Casting it as a security issue, the U.S. Army has set a goal of being energy self-sufficient by 2030. The Army is planning to become net zero on water and waste, too, but said it wasn’t quite ready to stake a date to those goals.
The Army apparently hasn’t been taken over by environmental activists; the service said the major imperative behind the net-zero movement is to be able to continue its mission without depending on the civilian power grid. In pursuing the goal, Katherine Hammack, the assistant secretary of the Army for installations, energy and the environment, said embracing technological advances will definitely be key. New construction, she said, “will include things like cool roofs, solar water heating, storm-water management and water efficiency” — policies that can help the Army find energy savings by as much as 45 percent, she said.
But for now, the Army seems to be working more on the conservation side, with programs such as ditching incandescent light bulbs for compact fluorescent bulbs. Incentives are a tool, too: In some private Army housing, if soldiers use more than a baseline amount of energy, they pay the bill; if they use the baseline amount, the bill is zero; and if they go under, they actually earn money.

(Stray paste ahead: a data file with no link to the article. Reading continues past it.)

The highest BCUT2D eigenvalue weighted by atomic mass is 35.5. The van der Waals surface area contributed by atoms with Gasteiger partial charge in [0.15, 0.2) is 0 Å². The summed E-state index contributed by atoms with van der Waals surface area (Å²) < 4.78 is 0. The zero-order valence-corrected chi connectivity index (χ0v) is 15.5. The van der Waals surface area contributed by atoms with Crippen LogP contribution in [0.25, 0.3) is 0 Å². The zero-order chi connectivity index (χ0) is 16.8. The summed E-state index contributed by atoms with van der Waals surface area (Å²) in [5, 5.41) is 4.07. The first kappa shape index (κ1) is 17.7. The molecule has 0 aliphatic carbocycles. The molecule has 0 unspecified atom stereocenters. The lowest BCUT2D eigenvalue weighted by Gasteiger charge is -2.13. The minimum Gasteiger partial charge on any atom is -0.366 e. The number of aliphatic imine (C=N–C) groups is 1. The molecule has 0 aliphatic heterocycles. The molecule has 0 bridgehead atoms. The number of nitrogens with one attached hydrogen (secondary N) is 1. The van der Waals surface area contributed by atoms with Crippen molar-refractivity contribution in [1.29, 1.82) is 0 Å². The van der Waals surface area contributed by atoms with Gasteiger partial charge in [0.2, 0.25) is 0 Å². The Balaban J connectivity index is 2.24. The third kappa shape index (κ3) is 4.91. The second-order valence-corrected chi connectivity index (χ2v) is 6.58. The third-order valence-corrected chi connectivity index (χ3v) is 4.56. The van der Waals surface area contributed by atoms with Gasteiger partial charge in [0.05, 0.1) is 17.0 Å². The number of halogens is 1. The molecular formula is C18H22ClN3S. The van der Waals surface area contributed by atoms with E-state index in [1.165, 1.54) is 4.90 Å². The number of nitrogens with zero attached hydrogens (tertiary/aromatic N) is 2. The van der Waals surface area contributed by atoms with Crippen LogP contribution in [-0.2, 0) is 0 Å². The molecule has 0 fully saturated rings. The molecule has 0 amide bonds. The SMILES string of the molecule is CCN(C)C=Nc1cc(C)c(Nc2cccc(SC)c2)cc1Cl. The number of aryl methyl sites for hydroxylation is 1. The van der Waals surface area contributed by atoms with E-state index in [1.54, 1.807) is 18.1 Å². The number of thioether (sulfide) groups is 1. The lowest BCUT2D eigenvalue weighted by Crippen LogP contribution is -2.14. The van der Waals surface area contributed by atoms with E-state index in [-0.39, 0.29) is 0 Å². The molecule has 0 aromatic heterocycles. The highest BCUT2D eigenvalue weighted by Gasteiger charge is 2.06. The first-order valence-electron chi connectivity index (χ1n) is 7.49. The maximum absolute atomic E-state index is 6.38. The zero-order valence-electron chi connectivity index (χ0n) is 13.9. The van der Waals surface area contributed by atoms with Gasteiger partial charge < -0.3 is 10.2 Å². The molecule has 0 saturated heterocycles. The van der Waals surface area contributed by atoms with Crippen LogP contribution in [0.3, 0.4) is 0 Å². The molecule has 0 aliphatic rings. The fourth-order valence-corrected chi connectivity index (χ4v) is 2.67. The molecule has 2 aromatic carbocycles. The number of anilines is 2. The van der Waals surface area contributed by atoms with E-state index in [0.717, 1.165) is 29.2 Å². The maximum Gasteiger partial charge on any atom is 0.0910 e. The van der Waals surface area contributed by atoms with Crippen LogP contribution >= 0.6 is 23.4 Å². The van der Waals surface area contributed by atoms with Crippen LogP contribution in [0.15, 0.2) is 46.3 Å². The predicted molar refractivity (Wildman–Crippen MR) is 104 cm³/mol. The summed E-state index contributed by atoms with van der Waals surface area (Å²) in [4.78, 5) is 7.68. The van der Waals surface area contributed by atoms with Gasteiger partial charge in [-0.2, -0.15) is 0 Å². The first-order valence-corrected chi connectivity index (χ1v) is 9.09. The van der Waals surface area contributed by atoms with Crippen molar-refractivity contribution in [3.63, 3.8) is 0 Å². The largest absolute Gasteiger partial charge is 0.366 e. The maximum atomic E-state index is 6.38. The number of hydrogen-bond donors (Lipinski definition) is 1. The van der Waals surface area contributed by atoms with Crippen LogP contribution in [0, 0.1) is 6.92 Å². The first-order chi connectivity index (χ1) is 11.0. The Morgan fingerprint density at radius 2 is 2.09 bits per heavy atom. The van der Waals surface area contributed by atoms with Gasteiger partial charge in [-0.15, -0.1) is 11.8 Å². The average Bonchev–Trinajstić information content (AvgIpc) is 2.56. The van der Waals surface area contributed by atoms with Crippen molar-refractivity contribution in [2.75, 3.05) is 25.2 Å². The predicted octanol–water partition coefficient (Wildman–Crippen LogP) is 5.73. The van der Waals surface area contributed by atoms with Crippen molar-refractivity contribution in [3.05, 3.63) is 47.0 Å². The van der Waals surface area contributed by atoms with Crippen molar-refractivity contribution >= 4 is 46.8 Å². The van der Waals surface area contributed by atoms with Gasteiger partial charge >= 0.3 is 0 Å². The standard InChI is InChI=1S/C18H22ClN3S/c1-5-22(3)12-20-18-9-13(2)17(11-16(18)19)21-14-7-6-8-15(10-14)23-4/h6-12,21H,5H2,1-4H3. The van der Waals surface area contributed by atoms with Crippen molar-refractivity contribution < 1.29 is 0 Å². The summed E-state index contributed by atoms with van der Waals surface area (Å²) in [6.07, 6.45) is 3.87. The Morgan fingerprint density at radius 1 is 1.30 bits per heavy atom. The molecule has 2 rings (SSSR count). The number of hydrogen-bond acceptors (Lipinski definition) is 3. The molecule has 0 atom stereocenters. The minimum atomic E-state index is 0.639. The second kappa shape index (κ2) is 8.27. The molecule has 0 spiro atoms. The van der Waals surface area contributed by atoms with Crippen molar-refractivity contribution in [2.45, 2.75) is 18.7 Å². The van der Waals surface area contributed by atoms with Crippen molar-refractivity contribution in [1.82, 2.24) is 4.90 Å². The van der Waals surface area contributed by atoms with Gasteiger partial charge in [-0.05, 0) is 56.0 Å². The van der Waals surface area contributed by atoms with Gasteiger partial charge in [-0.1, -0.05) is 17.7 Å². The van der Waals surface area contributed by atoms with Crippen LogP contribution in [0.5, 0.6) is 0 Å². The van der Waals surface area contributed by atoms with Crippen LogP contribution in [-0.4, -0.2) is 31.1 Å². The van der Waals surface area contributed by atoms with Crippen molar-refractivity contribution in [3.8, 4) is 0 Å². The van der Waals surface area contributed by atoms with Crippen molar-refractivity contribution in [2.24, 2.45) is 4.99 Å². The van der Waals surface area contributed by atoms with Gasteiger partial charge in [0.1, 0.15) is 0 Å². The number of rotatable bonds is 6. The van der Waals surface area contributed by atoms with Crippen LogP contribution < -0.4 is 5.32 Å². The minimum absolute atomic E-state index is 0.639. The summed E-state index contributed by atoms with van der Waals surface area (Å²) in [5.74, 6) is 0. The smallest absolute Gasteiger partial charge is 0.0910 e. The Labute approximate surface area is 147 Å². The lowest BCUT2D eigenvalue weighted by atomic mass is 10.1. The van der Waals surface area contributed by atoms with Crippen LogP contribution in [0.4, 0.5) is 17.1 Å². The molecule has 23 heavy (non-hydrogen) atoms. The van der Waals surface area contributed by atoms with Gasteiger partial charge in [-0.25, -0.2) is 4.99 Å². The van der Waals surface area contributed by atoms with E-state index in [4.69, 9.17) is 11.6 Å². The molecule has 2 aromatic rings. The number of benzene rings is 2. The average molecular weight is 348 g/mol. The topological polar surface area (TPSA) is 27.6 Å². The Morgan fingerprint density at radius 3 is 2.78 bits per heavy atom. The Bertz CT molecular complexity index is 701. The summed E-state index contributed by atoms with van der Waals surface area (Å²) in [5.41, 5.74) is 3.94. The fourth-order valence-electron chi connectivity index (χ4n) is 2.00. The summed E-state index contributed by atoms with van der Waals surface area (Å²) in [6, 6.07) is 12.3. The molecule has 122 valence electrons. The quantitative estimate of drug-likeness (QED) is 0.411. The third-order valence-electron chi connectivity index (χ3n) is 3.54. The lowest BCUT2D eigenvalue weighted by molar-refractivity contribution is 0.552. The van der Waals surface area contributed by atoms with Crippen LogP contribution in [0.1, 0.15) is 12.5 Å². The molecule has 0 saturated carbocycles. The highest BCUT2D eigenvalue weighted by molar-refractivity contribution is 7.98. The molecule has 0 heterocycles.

Conservation and efficiency are especially important in tactical operations, the Army noted, pointing out that it not only saves energy, but can also save lives. In Afghanistan, “Security for supply convoys in theater is estimated to require an average of one combat battalion, on a continuing basis,” Lt. Gen. Michael Vane, director of the Army Capabilities Integration Center, said. “Ground resupply has accounted for some 30 percent of U.S. casualties in Iraq.”
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